Yeah, there was a definite decision. For me, the Like Young’s shows and albums are totally different. There are two different aspects to us playing together. I want the albums to be fleshed out and have more instrumentation because they’ll last forever. I think that with the kind of pop/rock that we play, all of the instrumentation needs to be there. There needs to be bass and a full sound on the record. Live, though, I feel that it’s the purest form of the song, with just the two of us playing together. I enjoy it being two different things, and I like it a lot.

How much input does Amanda have in the song-writing process?

She’s kinda like the decision-maker. Her opinion counts a lot. I write the songs and demo them, and then she comes in and says “this is bad,” “this isn’t working,” “this is cheesy”, or “this is not up to par.” She takes out the bad stuff and keeps the good stuff in. Typically, for an album I write a ton of songs, and we choose from there. From those, we discuss what’s good, what’s bad, what needs to be improved, and what’s not there that needs to be.

Does Amanda write any music by herself?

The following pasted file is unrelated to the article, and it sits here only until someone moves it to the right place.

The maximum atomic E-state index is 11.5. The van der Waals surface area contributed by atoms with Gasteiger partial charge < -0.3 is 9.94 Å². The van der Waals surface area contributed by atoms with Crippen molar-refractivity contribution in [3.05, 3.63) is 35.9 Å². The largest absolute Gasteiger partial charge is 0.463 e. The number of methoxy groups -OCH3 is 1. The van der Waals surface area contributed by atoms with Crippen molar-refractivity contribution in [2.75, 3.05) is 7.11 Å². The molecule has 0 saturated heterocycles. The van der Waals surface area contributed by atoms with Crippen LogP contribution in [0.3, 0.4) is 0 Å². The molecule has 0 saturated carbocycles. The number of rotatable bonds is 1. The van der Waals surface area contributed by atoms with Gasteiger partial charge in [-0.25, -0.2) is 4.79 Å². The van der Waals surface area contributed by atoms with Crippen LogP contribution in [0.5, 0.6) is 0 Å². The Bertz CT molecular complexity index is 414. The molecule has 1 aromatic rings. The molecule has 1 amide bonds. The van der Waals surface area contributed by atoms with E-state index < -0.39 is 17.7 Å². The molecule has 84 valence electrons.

No, not for the Like Young. Actually, there’s “Freddy” on our EP, which she wrote in college on guitar, about midway through Wolfie just for fun. She wrote the chords and melody and I did the lyrics, and we found it and reworked it for the Like Young. She hasn’t written anything for the new album, though.

How many songs were written for “Art Contest”? Were the EP and the album recorded during the same sessions?

The EP was recorded a bit before the album, but all of the songs were from what I’d been writing after Wolfie. There were probably more than twenty songs that we didn’t use, most of which don’t sound like anything that ended up on “Art Contest” because we were still figuring out what we wanted to do.

Do you have any plans for future recordings, as far as where you want to go next artistically?

We just finished recording our second album, and it’ll be out at the end of May. We just have to master it when we get back from the tour. If you liked the first album, you’ll like this one. This one’s a bit more personal and confrontational. It’s more aggressive. We’re really, really happy with it and we’re excited about getting it out.

What have been your best and worst experiences while playing live, touring, or otherwise trying to get your music out to people?

The best, I have to say, was being able to open for Mates of State. We’re so grateful to be here, and this has probably been one of the best weeks of our lives. I’m so happy to be here. The worst would probably be when we left our jobs and decided that we wanted to tour full-time and see how it went. The first month was pretty decent; we actually made some money and were able to pay our bills for a month. The second month was a complete disaster. We weren’t making enough to stay afloat and we ended up in a lot of debt. There weren’t any shows that have been bad, but it was just that the second month was such a bummer.